Event Details


Thursday, Apr 11, 2019


12:00 - 1:00 pm


UT School of Law, TNH 3.142

The Syria Air Strikes: Towards a New Doctrine of “Humanitarian Reprisal”

The Syria Air Strikes: Towards a New Doctrine of “Humanitarian Reprisal”

Thursday, Apr 11, 2019  |  12:00 - 1:00 pm   |  UT School of Law, TNH 3.142

On April 11, 2019, the Strauss Center, the Institute for Transnational Law, and Texas International Law Journal held a lecture on the different dimensions (law, ethics, politics) involved in justifying the use of force in international affairs. Dr. Schmidt is a Lecturer in International Relations at Swansea University and a Fellow at the LSE, working on ethics and politics of international law and institutions. He was awarded a 2019 Texas Collaboration Fund Award for joint research on international criminal law institutions with The University of Texas at Austin and Rice University.


Dr. Dennis R. Schmidt is a Lecturer in International Relations and the Director of Postgraduate Research Studies at the Department for Politics and Cultural Studies at Swansea University. Before joining Swansea, he was a Post-Doctoral Research Fellow at the University of Tübingen and a Research Fellow at Durham University. He has held visiting posts at George Washington University and the London School of Economics and Political Science.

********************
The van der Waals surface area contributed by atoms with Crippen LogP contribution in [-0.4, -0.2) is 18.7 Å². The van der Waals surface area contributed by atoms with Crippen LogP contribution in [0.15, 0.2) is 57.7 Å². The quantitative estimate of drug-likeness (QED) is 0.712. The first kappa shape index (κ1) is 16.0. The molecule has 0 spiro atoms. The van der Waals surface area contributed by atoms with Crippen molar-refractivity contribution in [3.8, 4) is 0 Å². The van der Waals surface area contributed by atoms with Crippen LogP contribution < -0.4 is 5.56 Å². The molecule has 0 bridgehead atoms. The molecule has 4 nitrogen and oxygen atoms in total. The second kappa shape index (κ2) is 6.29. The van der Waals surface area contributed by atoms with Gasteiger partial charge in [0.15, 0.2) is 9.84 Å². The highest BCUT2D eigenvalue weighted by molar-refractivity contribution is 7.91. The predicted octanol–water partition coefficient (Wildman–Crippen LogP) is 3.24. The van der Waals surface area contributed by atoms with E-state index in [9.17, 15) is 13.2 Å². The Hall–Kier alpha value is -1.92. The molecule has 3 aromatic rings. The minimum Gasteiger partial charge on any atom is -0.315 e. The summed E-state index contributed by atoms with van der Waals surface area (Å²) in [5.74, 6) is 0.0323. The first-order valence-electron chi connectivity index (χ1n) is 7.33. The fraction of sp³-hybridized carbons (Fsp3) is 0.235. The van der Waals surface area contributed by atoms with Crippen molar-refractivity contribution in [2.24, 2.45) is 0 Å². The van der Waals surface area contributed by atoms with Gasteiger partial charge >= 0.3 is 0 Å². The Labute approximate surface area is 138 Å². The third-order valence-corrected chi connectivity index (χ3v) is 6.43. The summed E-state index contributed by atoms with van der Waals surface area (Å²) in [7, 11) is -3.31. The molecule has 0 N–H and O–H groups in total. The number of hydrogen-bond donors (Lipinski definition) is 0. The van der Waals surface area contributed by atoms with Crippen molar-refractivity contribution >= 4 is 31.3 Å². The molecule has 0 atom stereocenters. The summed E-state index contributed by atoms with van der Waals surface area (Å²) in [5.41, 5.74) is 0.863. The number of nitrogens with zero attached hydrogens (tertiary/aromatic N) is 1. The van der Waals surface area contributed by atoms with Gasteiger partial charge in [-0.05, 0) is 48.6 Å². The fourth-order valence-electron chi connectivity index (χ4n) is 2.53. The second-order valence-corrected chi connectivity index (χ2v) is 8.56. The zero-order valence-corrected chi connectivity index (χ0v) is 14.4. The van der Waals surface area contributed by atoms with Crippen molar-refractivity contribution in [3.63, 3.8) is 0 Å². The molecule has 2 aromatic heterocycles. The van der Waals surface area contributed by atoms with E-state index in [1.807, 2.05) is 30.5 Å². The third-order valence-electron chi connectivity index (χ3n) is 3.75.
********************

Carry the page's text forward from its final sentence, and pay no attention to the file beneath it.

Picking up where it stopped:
Dr .Schmidt’s research focuses on the politics and ethics of international law and institutions, examining the laws of war, international criminal justice, and the normative dynamics of global order. He is currently working on a project that looks at the relationship between crime, punishment and order at the global level, and the way in which international society responds to violations of the laws of war. He is a member of the ‘Hybrid Justice’ project, which brings together experts from academia, international justice NGOs, and the International Criminal Court to study the impact of hybrid domestic-international criminal justice mechanism.

He is the recipient of the ISA’s International Law Section’s Best Paper Award, and his PhD thesis on normative hierarchy in international society has been shortlisted for the BISA Michael Nicholson Prize. Beyond academia, he has worked as a public relations consultant and as a volunteer for the Commonwealth Human Rights Initiative in West Africa. He is a regular contributor to various media outlets, including The Conversation, Just Security, and Die Zeit.

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